Robert Fisk on our crisis with Iran
The young are the new poor: A third of young people pushed into poverty

The young are the new poor

Sharp increase in the number of under-25s living in poverty
Greens on the march: ‘We could be on the edge of something very big’

Greens on the march

‘We could be on the edge of something very big’
Revealed: the case against Bill Cosby - through the stories of his accusers

Revealed: the case against Bill Cosby

Through the stories of his accusers
Why are words like 'mongol' and 'mongoloid' still bandied about as insults?

The Meaning of Mongol

Why are the words 'mongol' and 'mongoloid' still bandied about as insults?
Mau Mau uprising: Kenyans still waiting for justice join class action over Britain's role in the emergency

Kenyans still waiting for justice over Mau Mau uprising

Thousands join class action over Britain's role in the emergency
Isis in Iraq: The trauma of the last six months has overwhelmed the remaining Christians in the country

The last Christians in Iraq

After 2,000 years, a community will try anything – including pretending to convert to Islam – to avoid losing everything, says Patrick Cockburn
Black Friday: Helpful discounts for Christmas shoppers, or cynical marketing by desperate retailers?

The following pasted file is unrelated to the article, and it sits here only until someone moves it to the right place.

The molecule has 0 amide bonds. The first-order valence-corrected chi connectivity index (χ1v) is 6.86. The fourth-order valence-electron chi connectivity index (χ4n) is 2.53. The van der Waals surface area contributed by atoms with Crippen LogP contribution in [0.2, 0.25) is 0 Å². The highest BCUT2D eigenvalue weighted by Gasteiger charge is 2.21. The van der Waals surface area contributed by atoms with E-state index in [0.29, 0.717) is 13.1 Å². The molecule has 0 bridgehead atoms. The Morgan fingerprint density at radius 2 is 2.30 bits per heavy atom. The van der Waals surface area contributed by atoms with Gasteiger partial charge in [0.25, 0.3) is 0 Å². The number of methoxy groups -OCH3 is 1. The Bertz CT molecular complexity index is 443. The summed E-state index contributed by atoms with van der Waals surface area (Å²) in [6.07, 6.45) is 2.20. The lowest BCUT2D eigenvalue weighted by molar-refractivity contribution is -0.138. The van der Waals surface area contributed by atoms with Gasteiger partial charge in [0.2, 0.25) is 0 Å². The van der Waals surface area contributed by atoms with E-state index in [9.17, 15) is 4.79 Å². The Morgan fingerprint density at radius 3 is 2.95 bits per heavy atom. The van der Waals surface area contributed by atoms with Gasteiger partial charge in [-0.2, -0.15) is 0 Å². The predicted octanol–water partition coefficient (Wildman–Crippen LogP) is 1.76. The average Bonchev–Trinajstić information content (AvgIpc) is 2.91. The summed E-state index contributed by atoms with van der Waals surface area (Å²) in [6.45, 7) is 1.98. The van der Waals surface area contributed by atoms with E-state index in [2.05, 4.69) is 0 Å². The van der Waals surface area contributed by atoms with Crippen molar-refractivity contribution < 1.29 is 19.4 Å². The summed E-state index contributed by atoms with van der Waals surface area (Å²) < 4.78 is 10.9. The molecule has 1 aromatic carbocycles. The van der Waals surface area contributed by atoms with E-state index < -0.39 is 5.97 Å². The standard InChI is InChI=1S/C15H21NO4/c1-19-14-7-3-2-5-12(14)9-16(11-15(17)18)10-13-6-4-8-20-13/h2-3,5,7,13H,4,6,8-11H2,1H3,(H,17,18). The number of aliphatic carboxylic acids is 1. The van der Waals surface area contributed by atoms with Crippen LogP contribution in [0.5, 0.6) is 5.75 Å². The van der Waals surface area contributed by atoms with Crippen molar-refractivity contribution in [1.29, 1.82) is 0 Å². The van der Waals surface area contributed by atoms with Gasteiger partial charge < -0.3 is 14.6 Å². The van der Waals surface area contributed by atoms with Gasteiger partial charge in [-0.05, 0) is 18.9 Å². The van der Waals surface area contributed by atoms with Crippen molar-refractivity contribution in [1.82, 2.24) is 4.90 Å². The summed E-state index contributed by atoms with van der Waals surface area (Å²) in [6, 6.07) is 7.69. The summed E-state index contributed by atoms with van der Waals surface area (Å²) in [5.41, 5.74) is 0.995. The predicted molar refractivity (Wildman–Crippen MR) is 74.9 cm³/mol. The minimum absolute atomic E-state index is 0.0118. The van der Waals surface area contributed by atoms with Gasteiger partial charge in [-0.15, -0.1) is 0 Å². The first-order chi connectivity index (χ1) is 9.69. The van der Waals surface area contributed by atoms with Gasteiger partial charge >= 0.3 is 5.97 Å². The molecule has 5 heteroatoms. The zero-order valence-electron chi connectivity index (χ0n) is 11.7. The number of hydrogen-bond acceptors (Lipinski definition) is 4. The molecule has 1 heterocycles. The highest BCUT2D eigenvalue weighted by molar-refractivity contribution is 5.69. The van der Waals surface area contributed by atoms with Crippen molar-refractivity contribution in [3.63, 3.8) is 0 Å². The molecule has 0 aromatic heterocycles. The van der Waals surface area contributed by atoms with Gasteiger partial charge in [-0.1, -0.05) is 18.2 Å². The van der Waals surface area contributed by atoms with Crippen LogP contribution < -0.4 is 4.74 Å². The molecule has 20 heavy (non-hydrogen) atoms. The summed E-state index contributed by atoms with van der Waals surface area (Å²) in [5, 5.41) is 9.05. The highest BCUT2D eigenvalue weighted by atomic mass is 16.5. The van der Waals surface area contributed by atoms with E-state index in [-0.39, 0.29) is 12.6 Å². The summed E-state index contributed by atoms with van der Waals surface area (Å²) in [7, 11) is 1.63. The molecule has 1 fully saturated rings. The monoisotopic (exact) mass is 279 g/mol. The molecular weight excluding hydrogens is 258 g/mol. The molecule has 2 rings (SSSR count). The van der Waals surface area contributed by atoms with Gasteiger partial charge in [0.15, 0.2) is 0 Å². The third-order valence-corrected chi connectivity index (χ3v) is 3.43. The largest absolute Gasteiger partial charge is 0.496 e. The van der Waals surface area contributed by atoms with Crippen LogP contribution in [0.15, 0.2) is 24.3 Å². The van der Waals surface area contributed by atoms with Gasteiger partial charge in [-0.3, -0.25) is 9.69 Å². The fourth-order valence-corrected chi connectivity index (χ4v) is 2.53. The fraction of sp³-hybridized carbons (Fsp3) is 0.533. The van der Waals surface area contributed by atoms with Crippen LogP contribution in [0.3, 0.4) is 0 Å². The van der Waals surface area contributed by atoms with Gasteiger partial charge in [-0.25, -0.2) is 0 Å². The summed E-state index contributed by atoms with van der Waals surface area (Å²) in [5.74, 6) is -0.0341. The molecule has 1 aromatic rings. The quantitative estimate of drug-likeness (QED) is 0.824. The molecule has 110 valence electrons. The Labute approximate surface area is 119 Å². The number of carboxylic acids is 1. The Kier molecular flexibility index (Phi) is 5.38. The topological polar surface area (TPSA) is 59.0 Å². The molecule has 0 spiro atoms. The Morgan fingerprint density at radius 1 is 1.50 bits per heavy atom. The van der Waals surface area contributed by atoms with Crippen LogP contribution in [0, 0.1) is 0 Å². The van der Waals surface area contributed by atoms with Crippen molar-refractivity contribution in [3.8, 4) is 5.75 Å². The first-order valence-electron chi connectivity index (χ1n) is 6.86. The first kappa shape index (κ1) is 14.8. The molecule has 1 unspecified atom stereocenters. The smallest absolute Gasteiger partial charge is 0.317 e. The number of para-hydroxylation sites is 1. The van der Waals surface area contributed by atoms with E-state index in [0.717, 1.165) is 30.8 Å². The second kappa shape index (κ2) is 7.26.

Helpful discounts for Christmas shoppers, or cynical marketing by desperate retailers?

Britain braced for Black Friday
Bill Cosby's persona goes from America's dad to date-rape drugs

From America's dad to date-rape drugs

Stories of Bill Cosby's alleged sexual assaults may have circulated widely in Hollywood, but they came as a shock to fans, says Rupert Cornwell
Clare Balding: 'Women's sport is kicking off at last'

Clare Balding: 'Women's sport is kicking off at last'

As fans flock to see England women's Wembley debut against Germany, the TV presenter on an exciting 'sea change'
Oh come, all ye multi-faithful: The Christmas jumper is in fashion, but should you wear your religion on your sleeve?

Oh come, all ye multi-faithful

The Christmas jumper is in fashion, but should you wear your religion on your sleeve?
Dr Charles Heatley: The GP off to do battle in the war against Ebola

The GP off to do battle in the war against Ebola

Dr Charles Heatley on joining the NHS volunteers' team bound for Sierra Leone
Flogging vlogging: First video bloggers conquered YouTube. Now they want us to buy their books

Flogging vlogging

First video bloggers conquered YouTube. Now they want us to buy their books
Saturday Night Live vs The Daily Show: US channels wage comedy star wars

Saturday Night Live vs The Daily Show

US channels wage comedy star wars
When is a wine made in Piedmont not a Piemonte wine? When EU rules make Italian vineyards invisible

When is a wine made in Piedmont not a Piemonte wine?

When EU rules make Italian vineyards invisible